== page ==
As I noted last month, the ABA Annual Administrative Law Conference is my favorite adlaw event of the year. This year’s program, which starts tomorrow, might be the best one (I’ve attended) to date. Lots of great panels, so check out the full program here.
The first panel of the day — Reinvigorating Congress’s Oversight Role of the Federal Bureaucracy — is one I’ve organized around Josh Chafetz’s terrific new book Congress’s Constitution. Here’s a description of the panel (and panelists):
The Yale University Press recently published a book by Cornell law professor Josh Chafetz entitled Congress’s Constitution. This timely book details the historical foundations for a number of powerful tools at Congress’s disposal—the power of the purse, the contempt power, freedom of speech and debate, and other oversight tools—to rein in the federal bureaucracy and to resolve Congress’s conflicts with the other branches of the government. This panel will discuss how Congress has used and can better utilize these tools to reassert itself in the modern administrative state. Two of the panelists (Professor Kristin Hickman and Brookings Senior Fellow Philip Wallach) are among the nation’s leading legal experts on administrative law and the role of Congress. The other two panelists either serve (Amanda Neely) or have served (Michael Bopp) in the Senate on committees with extensive oversight responsibilities—the latter of whom having conducted the Republican-led Senate oversight investigation of the Bush Administration’s handling of Hurricane Katrina response.
Definitely join us tomorrow morning for what should be a really engaging panel discussion.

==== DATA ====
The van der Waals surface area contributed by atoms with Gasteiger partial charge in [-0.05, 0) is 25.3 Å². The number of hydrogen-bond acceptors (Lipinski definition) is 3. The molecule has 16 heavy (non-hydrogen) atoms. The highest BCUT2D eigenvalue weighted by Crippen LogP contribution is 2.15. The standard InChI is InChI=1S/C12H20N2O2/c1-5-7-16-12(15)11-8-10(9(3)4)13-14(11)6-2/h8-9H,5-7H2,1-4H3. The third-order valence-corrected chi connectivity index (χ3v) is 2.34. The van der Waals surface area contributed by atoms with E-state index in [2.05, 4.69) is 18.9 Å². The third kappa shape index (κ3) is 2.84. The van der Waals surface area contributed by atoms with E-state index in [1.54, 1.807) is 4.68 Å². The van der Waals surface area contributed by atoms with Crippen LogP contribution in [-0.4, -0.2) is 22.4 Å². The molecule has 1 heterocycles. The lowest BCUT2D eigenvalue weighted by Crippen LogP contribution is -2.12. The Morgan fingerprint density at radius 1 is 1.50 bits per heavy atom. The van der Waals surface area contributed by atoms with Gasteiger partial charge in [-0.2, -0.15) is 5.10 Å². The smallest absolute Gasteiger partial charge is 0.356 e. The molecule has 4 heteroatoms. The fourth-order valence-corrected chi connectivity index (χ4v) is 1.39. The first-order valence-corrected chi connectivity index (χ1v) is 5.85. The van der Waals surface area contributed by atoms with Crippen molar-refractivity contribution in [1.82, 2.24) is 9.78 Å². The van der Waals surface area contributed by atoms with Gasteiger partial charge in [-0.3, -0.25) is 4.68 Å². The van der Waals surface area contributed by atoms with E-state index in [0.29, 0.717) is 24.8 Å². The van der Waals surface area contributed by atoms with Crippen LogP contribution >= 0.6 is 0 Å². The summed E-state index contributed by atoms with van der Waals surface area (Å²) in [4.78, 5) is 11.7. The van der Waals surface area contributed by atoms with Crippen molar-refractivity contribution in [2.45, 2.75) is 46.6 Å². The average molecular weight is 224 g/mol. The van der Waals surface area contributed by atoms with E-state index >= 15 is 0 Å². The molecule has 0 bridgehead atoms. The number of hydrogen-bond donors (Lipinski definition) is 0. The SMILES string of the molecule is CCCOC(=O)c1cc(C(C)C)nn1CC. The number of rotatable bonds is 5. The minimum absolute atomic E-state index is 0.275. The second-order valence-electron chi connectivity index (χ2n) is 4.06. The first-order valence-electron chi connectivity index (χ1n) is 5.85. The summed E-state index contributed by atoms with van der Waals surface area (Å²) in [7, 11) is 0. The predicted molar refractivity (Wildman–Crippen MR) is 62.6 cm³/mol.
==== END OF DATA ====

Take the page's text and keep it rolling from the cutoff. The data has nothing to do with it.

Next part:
While on the topic of Congress’s Constitution, last week I posted to SSRN a draft of an extended review of Chafetz’s book, which will be published in the Michigan Law Review next year. Here’s a summary of the review from the abstract:
In Congress’s Constitution, Josh Chafetz provides a timely and compelling historical account of the powers Congress possesses to compete with the other branches of government in our separation-of-powers framework. This Review makes two main observations. Particularly in light of the rise of the regulatory state, Part I explains how the toolbox of congressional powers Chafetz assembles can play a critical role in overseeing and influencing federal agency regulatory activities. Part II then offers a word of caution concerning Congress’s use of this toolbox without also passing laws. To restore Congress’s proper role in the modern administrative state, it is not enough for members of Congress to effectively oversee regulatory lawmaking. Congress must regularly legislate — to reauthorize and modernize the statutes that govern federal agencies, to respond to regulatory activity with which Congress disagrees, and to preserve the separation of powers between legislation and regulation.
You can download the full draft of my review here. I’m still revising the review, so comments are definitely welcome. (Speaking of comments, thanks to the always-generous Peter Strauss for sending along some insightful (and unsolicited) comments on the review today. One of my favorite memories to date as a law professor is when Peter Strauss sent along some unsolicited comments on one of my first law review articles. Senior administrative law scholars like Peter have set a very high bar for the rest of us to be generous and generously engaged in others’ scholarship in the field.)